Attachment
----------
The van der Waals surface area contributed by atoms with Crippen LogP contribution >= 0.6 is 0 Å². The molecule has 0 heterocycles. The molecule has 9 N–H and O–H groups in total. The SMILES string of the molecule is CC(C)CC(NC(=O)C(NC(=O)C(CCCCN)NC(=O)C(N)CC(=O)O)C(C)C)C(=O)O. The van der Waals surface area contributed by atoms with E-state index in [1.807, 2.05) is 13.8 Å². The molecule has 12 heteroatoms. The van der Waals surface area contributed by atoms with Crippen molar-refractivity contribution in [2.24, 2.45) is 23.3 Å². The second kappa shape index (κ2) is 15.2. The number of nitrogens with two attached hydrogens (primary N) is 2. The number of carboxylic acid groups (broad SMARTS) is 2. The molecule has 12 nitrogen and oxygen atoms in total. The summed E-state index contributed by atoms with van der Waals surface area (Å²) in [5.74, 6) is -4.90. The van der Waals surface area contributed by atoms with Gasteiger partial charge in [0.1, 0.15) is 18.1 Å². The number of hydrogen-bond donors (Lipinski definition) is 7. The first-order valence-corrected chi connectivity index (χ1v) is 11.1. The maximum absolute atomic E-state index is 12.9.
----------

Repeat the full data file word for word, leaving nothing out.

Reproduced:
The van der Waals surface area contributed by atoms with Crippen LogP contribution >= 0.6 is 0 Å². The molecule has 0 heterocycles. The molecule has 9 N–H and O–H groups in total. The SMILES string of the molecule is CC(C)CC(NC(=O)C(NC(=O)C(CCCCN)NC(=O)C(N)CC(=O)O)C(C)C)C(=O)O. The van der Waals surface area contributed by atoms with E-state index in [1.807, 2.05) is 13.8 Å². The molecule has 12 heteroatoms. The van der Waals surface area contributed by atoms with Crippen molar-refractivity contribution in [2.24, 2.45) is 23.3 Å². The second kappa shape index (κ2) is 15.2. The number of nitrogens with two attached hydrogens (primary N) is 2. The number of carboxylic acid groups (broad SMARTS) is 2. The molecule has 12 nitrogen and oxygen atoms in total. The summed E-state index contributed by atoms with van der Waals surface area (Å²) in [5.74, 6) is -4.90. The van der Waals surface area contributed by atoms with Gasteiger partial charge in [0.1, 0.15) is 18.1 Å². The number of hydrogen-bond donors (Lipinski definition) is 7. The first-order valence-corrected chi connectivity index (χ1v) is 11.1. The maximum absolute atomic E-state index is 12.9.